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Unformatted text preview: WRITING PROOFS Christopher Heil Georgia Institute of Technology A “theorem” is just a statement of fact. A “proof” of the theorem is a logical explanation of why the theorem is true. Many theorems have this form: Theorem I. If statement A is true then statement B is true. This just means that whenever statement A is valid, then statement B must be valid as well. A proof is an explanation of WHY statement B must be true whenever statement A is true. 1. Direct Proofs. There are several ways to write a proof of the theorem “If statement A is true then statement B is true.” We’ll discuss several of them in these pages. It may not be obvious at first which variety of proof to use, but a good rule of thumb is to try a direct proof first. A direct proof. Start by assuming that statement A is true. After all, if statement A is false then there’s nothing to worry about; it doesn’t matter then whether B is true or false. So, suppose that statement A is true—write that down as the first step. This is information that you can use and build on. Now try to proceed logically, one step at a time, building on this information until you have shown that statement B is true. An important point is that a proof is always written in English ! There are mathematical symbols mixed in with the words, but you must write clear, complete, English sentences, one after another until you’ve made your way through to statement B. Finally, write an “end-of-proof” symbol like Q.E.D. or square to show that you’ve finished the proof. Here is an example of a simple theorem and a simple direct proof. Theorem 1. If p is a prime number bigger than 2, then p is odd. Proof. Suppose that p is a prime number and p > 2 . (That’s where we’ve assumed that statement A is true. Now we build on this until we’ve shown that statement B is true.) To show that p is odd, we have to show that p is not divisible by 2 . Now, because p is a prime number, it is divisible only by 1 and itself. Since 2 negationslash = 1 and 2 negationslash = p, the number 2 is not one of the numbers that divides p. Therefore p is not divisible by 2 , and hence p is an odd number. square Admittedly, that was a pretty easy theorem and a pretty easy proof, which I’ve made excessively long just to give you the idea. Most theorems are harder, and you have to sit and think before you get the proof straight. DON’T BE DISAPPOINTED IF YOU DON’T SEE HOW TO DO THE PROOF RIGHT AWAY! Most of the time, it takes THREE sheets of paper to write a proof: c circlecopyrt 2011 by Christopher Heil 1 2 WRITING PROOFS (1) Scratch paper, where you just try out all kinds of ideas, most of which don’t work, until you see something that will work....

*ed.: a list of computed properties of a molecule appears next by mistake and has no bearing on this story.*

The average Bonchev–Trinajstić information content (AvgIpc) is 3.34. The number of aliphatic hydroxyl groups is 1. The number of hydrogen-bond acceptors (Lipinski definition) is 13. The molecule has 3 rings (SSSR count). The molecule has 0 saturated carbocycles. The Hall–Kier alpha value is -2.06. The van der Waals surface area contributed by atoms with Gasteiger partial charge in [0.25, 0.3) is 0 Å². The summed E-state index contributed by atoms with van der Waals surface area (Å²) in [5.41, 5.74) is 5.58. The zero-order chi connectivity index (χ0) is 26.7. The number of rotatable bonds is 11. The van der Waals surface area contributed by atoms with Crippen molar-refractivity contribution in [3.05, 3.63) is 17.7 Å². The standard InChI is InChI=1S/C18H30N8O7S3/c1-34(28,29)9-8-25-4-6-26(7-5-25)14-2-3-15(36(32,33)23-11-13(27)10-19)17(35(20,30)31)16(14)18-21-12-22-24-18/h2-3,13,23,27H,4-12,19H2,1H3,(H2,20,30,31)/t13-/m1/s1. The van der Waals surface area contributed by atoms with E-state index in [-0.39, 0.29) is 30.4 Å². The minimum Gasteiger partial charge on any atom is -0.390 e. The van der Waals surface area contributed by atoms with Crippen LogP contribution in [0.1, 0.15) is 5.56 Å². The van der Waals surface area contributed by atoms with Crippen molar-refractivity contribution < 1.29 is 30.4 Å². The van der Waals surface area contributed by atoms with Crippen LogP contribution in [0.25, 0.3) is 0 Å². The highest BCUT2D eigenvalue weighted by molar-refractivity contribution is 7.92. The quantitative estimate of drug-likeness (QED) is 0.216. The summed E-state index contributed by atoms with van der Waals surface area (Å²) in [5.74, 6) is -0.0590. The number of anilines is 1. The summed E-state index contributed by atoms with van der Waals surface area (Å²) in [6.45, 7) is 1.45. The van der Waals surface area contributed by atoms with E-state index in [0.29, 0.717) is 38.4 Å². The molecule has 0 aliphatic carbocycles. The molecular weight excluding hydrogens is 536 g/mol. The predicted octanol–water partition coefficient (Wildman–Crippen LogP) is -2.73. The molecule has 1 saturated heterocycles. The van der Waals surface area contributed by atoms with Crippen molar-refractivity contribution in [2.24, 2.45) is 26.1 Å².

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- Summer '07
- Logic, Prime number, Theorem II